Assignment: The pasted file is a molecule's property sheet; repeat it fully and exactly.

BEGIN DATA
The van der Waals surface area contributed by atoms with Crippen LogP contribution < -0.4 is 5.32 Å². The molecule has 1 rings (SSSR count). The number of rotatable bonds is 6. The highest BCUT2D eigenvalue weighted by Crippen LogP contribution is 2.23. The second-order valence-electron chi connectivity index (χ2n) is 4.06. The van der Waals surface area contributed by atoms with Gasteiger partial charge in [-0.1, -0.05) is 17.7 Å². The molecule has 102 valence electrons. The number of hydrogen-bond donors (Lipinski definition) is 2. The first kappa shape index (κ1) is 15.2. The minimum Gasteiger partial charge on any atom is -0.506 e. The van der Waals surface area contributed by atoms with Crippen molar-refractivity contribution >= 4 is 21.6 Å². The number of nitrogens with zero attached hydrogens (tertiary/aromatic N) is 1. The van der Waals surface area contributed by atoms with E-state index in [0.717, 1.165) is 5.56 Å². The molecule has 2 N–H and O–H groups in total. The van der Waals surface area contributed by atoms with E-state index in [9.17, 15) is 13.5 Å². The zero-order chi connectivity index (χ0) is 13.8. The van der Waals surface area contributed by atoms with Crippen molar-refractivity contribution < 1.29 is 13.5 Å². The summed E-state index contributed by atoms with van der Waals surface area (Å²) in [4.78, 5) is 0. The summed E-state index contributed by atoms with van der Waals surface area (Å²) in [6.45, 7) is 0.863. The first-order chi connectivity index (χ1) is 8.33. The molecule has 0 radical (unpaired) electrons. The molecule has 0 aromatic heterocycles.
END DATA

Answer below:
The van der Waals surface area contributed by atoms with Crippen LogP contribution < -0.4 is 5.32 Å². The molecule has 1 rings (SSSR count). The number of rotatable bonds is 6. The highest BCUT2D eigenvalue weighted by Crippen LogP contribution is 2.23. The second-order valence-electron chi connectivity index (χ2n) is 4.06. The van der Waals surface area contributed by atoms with Gasteiger partial charge in [-0.1, -0.05) is 17.7 Å². The molecule has 102 valence electrons. The number of hydrogen-bond donors (Lipinski definition) is 2. The first kappa shape index (κ1) is 15.2. The minimum Gasteiger partial charge on any atom is -0.506 e. The van der Waals surface area contributed by atoms with Crippen molar-refractivity contribution >= 4 is 21.6 Å². The number of nitrogens with zero attached hydrogens (tertiary/aromatic N) is 1. The van der Waals surface area contributed by atoms with E-state index in [0.717, 1.165) is 5.56 Å². The molecule has 2 N–H and O–H groups in total. The van der Waals surface area contributed by atoms with E-state index in [9.17, 15) is 13.5 Å². The zero-order chi connectivity index (χ0) is 13.8. The van der Waals surface area contributed by atoms with Crippen molar-refractivity contribution < 1.29 is 13.5 Å². The summed E-state index contributed by atoms with van der Waals surface area (Å²) in [4.78, 5) is 0. The summed E-state index contributed by atoms with van der Waals surface area (Å²) in [6.45, 7) is 0.863. The first-order chi connectivity index (χ1) is 8.33. The molecule has 0 radical (unpaired) electrons. The molecule has 0 aromatic heterocycles.